In all of these actions, the plaintiff must prove that a cartel, an abuse of dominance or any other antitrust violation with effects in Colombia has occurred (as provided by Law No. 155 of 1959, Decree 2153 of 1992 and Law No. 1340 of 2009, in addition to laws for special sectors). Additionally, if the claimant wishes to obtain compensation, he or she must demonstrate that the damage arose as a result of the antitrust conduct. Judges will only award the plaintiff with damages that have been effectively demonstrated. No punitive damages will be awarded in favour of the plaintiff.

Although the passing-on defence has not been discussed in a relevant judicial decision, it is likely to prevail in any of the actions if proposed by the defendant, considering the structure of Colombia's civil liability rules. A judge will only award the damages effectively suffered by the plaintiff, without applying presumptions or shortcuts to determine the amount of the damages.

i Civil liability lawsuit

Civil liability lawsuits may be filed before an ordinary judge of the place where the defendant is domiciled or where the conduct occurred. Depending on the amount of damages claimed by the plaintiff, an appeal will be available, as well as a revision of the case by the Supreme Court of Justice through an extraordinary cassation appeal.3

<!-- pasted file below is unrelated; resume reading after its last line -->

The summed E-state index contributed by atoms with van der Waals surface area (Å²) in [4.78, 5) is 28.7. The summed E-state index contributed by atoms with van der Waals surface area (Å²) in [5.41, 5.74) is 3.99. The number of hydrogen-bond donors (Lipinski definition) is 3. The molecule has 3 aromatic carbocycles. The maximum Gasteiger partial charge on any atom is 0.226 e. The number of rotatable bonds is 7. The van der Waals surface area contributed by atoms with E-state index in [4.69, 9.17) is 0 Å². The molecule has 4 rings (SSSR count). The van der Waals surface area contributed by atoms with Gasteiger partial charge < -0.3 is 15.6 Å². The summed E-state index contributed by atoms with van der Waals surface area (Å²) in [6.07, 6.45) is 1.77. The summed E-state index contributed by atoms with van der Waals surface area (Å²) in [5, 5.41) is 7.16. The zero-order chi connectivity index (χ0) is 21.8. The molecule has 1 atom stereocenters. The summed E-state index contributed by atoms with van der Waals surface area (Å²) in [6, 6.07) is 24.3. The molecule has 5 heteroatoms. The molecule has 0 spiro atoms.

The claimant party may be formed by one or several victims. As there is no incentive to file this action in a class, it may be more suitable for victims that individually suffered a significant monetary loss because of the conduct. The statute of limitations for this action is 10 years from the moment of execution of the anticompetitive conduct.4

A civil liability action may be labelled as 'contractual'5 or 'extra-contractual',6 depending on the relationship between the infringer and the victim. If the infringer and the victim have a contract, the action will be labelled as contractual. This will occur, for example, in the case of a cartel where the infringer is a regular provider of the victim. If not (for example, in a case where the infringer forecloses a competitor with predatory pricing), the action will be labelled as extra-contractual. The action may even be based on the abuse of the right to compete by the infringer, on the basis of Article 830 of the Commercial Code, which provides that 'the one who abuses his or her rights will be obliged to compensate the damages he or she causes'.7

Apart from requesting damages using this action, the claimant may request the judge or arbitrator to declare the nullity of a clause that infringes antitrust laws (for example, an exclusivity clause or a non-compete clause). Pursuant to the legal regime, conduct that affects free competition is illicit by object, which is why any contract clause supporting the conduct will be declared null and void.8

ii Unfair competition action

In Colombia, Article 18 of Law No. 256 of 1996 (the Unfair Competition Act) provides that the acquisition of a competitive advantage through the violation of a legal rule (including antitrust laws) is unfair. For example, an undertaking that forecloses a competitor through predatory pricing may be subject to an unfair competition action in which the victim may claim damages. Accordingly, it is possible that the same act or behaviour simultaneously infringes the legal systems of antitrust and unfair competition, and that public antitrust investigations and judicial proceedings may be conducted simultaneously.